The move to cut 7 per cent of its total workforce in its eBay Marketplaces, PayPal, and eBay Enterprise units, would enable it to simplify its structure and boost profit, the company said.
The California-based firm had been under pressure to spin off its PayPal payments business for some time, with Icahn having first pushed for a split early last year.
Icahn, who holds a near 8 per cent stake in eBay, has been rewarded by being allowed to appoint an executive from his investment firm to sit on the companies board.
‘I believe that, following the spin-off, eBay and PayPal will both be well-positioned to take advantage of multiple opportunities,’ Icahn said in a statement on his website.
Colin Gillis, an analyst at BGC Partners said: ‘eBay is preparing themselves for this spin-off, and they are unlocking all the value they can out of the business. When they complete the split, PayPal is likely to be the most attractive.’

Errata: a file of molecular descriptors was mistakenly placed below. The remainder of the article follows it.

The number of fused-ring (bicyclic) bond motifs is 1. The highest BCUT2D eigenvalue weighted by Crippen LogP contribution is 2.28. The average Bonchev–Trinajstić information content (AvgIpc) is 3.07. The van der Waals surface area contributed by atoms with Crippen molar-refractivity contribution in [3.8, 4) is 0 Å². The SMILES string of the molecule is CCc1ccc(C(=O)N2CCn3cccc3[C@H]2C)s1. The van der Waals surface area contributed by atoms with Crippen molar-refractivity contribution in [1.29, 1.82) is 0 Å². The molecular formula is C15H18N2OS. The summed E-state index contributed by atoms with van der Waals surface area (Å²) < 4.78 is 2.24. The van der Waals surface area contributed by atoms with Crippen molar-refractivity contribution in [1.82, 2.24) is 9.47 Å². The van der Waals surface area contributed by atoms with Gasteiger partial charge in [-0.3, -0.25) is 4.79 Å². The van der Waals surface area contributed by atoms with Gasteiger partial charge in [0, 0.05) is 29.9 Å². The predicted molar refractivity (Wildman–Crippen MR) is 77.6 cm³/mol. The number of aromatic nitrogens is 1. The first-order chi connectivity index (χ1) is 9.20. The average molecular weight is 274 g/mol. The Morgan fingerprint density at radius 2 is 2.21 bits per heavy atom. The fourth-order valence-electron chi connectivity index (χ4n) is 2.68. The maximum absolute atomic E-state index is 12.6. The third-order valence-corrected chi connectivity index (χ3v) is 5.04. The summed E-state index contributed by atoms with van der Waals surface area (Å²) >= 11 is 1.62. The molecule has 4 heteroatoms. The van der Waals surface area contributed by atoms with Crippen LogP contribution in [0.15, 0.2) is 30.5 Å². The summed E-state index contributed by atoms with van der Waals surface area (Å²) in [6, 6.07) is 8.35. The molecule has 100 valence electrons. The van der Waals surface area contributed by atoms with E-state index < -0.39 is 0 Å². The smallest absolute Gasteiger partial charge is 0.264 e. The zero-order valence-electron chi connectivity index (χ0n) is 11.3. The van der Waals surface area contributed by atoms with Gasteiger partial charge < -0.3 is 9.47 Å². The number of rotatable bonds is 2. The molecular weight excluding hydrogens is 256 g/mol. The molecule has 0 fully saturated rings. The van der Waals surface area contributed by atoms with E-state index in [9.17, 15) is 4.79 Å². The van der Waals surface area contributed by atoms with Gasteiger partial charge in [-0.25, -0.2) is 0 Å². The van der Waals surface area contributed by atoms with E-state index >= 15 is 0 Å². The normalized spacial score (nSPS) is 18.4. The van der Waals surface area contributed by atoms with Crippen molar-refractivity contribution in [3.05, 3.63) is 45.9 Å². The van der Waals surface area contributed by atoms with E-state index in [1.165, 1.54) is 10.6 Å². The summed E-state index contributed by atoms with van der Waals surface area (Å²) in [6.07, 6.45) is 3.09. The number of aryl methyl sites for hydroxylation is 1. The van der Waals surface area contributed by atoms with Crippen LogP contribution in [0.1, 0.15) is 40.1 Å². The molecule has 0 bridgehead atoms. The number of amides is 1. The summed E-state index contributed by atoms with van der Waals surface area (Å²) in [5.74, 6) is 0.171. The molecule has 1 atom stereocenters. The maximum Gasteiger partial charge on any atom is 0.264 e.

eBay also announced that it was considering a sale or public offering of its enterprise unit.
The announcements overshadowed the company’s results which saw fourth quarter revenue increase 9 per cent to £3.2billion on the same period last year, resulting in a 12 per cent rise during 2014 as a whole.
It highlighted a 58 per cent rise in mobile payment volumes in the three months to 31 December.
‘Looking forward to 2015, we will be simplifying organisational structures to focus the businesses and ensure that we are set up to compete and win,’ The company said in a statement.
‘During the first quarter, we plan to reduce our workforce globally by approximately 2,400 positions which a represents about 7 per cent of our total workforce across eBay Marketplaces, PayPal, and eBay Enterprise,’ it added.